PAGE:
August 10, 2020
There are lots of native lowbush blueberry plants growing in the nearby woods, owing to the abundant shade, however, few of these flower and form fruit. But if one takes the time to hike to the top of Bear Mountain, one can find plenty of berries ripened to sweetness in the August sun.
laughing toddler spots and tastes
bits of fallen sky
August 9, 2020
I was sweeping the patio the other day, getting ready for a summer visit from grandchildren, when I spotted what I supposed was a dry leaf stuck in a corner and reached to pick it up.
Thinking it a leaf,
I startle at the touch of silk—
fallen August moth
July 29, 2020
Hostas are attractive and hearty plants bred to offer a range of different sizes, shapes and leaf color. Little wonder that they’re popular. I’d guess just about every yard in Maine has a hosta or two (or three) planted along a walk or by a foundation. Most Mainers also come to learn sooner or later that deer also love hostas. Along with lilies, hostas seem to be their favorite summertime food.
Now that it’s mid-summer the fawns born in the spring are old enough to do a little foraging on their own. The hostas are at their tastiest, and the does have already shown their young where to find them.
Hostas at bloom time—
this year too we watch shy fawns
nibble them to stumps
One of a pair of hosta-loving fawns. The hostas had already been enjoyed–down to their stalk-stumps–and aren’t in the photo.
June 6, 2020
We had gone two weeks without rain right at the time of most intense growth, when a heavy downpour broke the spell yesterday afternoon. This was followed by a significant shower in the early evening. It was not just us humans who were feeling a sense of relief.
Early summer rain—
ten thousand times ten thousand
tender leaves rejoice.
May 19, 2020
Shad used to swim in large numbers up the coastal rivers of Maine. This was before the heavy industrial pollution (prior to the Clean Water Act of 1972) and the building of large dams ended the large-scale seasonal migration of this anadromous fish. The rivers are cleaner now and efforts are being made to restore the runs, but dams still present a major barrier on most rivers. (Fish ladders don’t seem to offer the fish much help.)
But even while the shad are gone or scarce, the land remembers them. The shadbush (a.k.a serviceberry) is a tree that, in a variety of species, is native to North America. Here in Maine we mostly see the smooth shadbush whose leaves have a beautiful soft reddish color when they first unfold in spring. Native Americans of the eastern coastal areas knew that these small, graceful trees came into flower when the bountiful runs of fish were heading up the rivers.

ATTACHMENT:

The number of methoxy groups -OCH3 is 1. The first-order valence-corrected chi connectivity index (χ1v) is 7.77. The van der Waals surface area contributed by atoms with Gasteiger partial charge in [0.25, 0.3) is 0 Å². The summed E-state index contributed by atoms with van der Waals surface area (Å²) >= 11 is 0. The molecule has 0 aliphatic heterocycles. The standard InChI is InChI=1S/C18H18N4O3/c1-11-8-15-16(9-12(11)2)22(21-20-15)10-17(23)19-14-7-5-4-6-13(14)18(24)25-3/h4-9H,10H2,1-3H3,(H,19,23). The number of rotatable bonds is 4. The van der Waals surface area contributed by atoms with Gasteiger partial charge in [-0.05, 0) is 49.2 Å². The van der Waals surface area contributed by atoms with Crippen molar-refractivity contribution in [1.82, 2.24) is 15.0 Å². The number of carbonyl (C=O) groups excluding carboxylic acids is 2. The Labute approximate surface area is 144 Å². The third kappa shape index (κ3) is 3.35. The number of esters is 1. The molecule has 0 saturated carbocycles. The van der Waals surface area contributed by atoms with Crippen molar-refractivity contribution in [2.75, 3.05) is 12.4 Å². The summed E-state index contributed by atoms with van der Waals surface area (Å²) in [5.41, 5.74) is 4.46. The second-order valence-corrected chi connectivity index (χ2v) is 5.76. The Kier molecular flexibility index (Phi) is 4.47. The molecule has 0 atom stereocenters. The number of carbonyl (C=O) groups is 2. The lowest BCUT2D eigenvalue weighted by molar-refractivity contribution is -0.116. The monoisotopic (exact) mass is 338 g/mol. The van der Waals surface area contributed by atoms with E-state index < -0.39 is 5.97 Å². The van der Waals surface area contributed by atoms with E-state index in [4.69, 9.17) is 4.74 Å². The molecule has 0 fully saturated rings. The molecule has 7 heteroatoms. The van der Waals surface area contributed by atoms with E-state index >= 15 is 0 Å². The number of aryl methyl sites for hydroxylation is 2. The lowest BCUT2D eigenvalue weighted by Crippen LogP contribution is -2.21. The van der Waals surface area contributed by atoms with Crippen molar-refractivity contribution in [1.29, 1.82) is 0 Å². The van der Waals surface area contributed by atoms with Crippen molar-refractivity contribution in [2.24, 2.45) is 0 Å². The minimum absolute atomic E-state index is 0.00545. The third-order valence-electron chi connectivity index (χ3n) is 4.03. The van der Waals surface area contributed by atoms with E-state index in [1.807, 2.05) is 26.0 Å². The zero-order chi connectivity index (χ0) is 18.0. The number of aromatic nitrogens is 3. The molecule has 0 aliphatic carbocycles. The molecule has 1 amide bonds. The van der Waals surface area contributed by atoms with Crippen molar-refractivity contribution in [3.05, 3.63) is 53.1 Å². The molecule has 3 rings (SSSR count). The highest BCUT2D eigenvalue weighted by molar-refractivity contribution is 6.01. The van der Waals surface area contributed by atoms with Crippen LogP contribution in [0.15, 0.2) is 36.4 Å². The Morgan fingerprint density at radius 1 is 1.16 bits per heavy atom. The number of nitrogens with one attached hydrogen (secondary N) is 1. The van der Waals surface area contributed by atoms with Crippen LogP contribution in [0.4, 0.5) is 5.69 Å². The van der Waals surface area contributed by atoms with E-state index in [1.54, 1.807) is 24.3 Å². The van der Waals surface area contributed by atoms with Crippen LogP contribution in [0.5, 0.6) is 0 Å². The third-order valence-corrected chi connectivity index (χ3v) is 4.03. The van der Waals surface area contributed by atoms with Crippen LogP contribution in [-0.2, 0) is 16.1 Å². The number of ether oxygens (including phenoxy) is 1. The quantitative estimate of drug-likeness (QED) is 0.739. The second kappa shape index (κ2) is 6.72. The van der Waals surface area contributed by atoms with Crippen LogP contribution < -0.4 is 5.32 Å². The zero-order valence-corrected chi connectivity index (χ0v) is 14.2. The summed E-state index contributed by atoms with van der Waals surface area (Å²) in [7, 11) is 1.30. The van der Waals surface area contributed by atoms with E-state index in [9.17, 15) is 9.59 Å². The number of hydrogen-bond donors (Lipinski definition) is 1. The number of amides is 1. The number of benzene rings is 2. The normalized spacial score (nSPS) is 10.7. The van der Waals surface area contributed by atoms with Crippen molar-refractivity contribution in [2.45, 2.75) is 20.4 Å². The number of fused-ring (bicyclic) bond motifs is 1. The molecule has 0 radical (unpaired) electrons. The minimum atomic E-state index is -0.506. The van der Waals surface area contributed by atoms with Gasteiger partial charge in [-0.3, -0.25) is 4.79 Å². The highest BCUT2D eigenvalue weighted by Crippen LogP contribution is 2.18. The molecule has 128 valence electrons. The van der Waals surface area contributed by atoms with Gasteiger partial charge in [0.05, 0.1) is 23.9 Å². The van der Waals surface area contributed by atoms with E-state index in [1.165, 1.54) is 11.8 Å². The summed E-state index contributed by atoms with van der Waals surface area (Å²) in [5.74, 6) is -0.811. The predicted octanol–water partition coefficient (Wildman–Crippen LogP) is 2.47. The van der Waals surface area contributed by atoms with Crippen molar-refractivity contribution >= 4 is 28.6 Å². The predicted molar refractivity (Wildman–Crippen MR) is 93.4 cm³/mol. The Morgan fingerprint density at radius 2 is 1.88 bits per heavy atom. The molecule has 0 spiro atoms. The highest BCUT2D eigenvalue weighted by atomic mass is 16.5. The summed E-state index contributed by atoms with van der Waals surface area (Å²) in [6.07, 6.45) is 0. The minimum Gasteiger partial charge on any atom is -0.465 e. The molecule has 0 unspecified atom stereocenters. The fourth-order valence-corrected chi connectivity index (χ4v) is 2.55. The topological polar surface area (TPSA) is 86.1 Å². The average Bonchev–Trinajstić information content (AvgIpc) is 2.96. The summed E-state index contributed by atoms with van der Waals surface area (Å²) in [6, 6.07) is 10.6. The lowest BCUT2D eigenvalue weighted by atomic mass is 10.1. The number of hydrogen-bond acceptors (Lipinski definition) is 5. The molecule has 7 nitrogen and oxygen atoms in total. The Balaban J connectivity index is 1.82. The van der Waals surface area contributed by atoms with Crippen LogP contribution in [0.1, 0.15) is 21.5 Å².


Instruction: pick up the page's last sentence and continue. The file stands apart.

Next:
For ten thousand springs
copper leaves, white breaths return—
shadbush trees in bloom.
April 20, 2020
As the Pandemic continues to wreak havoc in human society around the world, life in the non-human world goes on more or less on course. In Maine, we are fortunate to be able to go outside and spend some time in the non-topsy-turvy natural world. As many people report, it feels good.
Bathed in clean spring light
old trees too seem younger now—
slap of wave on stone.
April 8, 2020
Last night was utterly cloudless. The moon was full and close to the earth in its orbit, closer than any other full moon will be this year. This made it a supermoon, larger and brighter than most, and, in last night’s clear air, exceptionally beautiful.
Sadness, worry, fear
touched by its keen light lose strength —
April 5, 2020
Today confirmed COVID-19 positive cases number 1,268,468 globally, the number of recorded deaths is 69,172. In Maine as in most states in America we are under a stay-at-home order. People in the grocery store eye one another warily from above their cloth masks.
At the same time, a north country spring has arrived in central Maine. The snow is gone, and ice out on our lake was yesterday.
Budded twigs wind tossed,
water’s slap, fresh beaver cuts—
These can ease our fear.
March 25, 2020
In the US and around the globe we are battling the COVID 19 pandemic. Government measures to stop the spread rightly include social distancing mandates and stay-at-home orders. Freedom to walk outside is now limited for many people, especially those in crowded urban settings.
In these times, I feel especially grateful to be living in central Maine surrounded by woods. The new coronavirus is indeed present in the State, but it is not difficult to be outdoors in a safe way.
I would give to all
this path, these woods, this pure air—
morning of spring snow.
March 3, 2020
Today, with the sun shining on the lingering snowpack and temperatures climbing into the fifties, the bitter cold of a few days ago seems like a distant memory.
It is a beautiful, gentle day, as water, long-frozen, starts to flow, and trees everywhere extend their branches upward.
Soft air over snow—
day moon melts, wafer of ice
in a pool of sky.